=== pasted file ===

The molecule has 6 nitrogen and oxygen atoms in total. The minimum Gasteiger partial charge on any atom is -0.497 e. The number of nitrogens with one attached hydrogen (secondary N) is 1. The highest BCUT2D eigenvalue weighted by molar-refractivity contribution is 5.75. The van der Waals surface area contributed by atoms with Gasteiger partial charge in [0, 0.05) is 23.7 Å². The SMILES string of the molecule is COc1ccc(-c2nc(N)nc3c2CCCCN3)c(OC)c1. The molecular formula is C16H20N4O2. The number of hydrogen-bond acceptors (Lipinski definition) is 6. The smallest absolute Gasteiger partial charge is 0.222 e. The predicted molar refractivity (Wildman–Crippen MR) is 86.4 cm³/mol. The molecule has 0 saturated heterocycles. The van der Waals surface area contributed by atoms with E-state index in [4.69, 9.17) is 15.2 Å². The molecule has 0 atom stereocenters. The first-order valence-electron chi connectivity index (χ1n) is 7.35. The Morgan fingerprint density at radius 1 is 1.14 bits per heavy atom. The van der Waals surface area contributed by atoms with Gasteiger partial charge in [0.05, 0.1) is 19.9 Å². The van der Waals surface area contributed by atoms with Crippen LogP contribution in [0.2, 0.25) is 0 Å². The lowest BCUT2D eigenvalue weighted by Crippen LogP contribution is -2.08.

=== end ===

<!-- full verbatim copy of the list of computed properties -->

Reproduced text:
The molecule has 6 nitrogen and oxygen atoms in total. The minimum Gasteiger partial charge on any atom is -0.497 e. The number of nitrogens with one attached hydrogen (secondary N) is 1. The highest BCUT2D eigenvalue weighted by molar-refractivity contribution is 5.75. The van der Waals surface area contributed by atoms with Gasteiger partial charge in [0, 0.05) is 23.7 Å². The SMILES string of the molecule is COc1ccc(-c2nc(N)nc3c2CCCCN3)c(OC)c1. The molecular formula is C16H20N4O2. The number of hydrogen-bond acceptors (Lipinski definition) is 6. The smallest absolute Gasteiger partial charge is 0.222 e. The predicted molar refractivity (Wildman–Crippen MR) is 86.4 cm³/mol. The molecule has 0 saturated heterocycles. The van der Waals surface area contributed by atoms with E-state index in [4.69, 9.17) is 15.2 Å². The molecule has 0 atom stereocenters. The first-order valence-electron chi connectivity index (χ1n) is 7.35. The Morgan fingerprint density at radius 1 is 1.14 bits per heavy atom. The van der Waals surface area contributed by atoms with Gasteiger partial charge in [0.05, 0.1) is 19.9 Å². The van der Waals surface area contributed by atoms with Crippen LogP contribution in [0.2, 0.25) is 0 Å². The lowest BCUT2D eigenvalue weighted by Crippen LogP contribution is -2.08.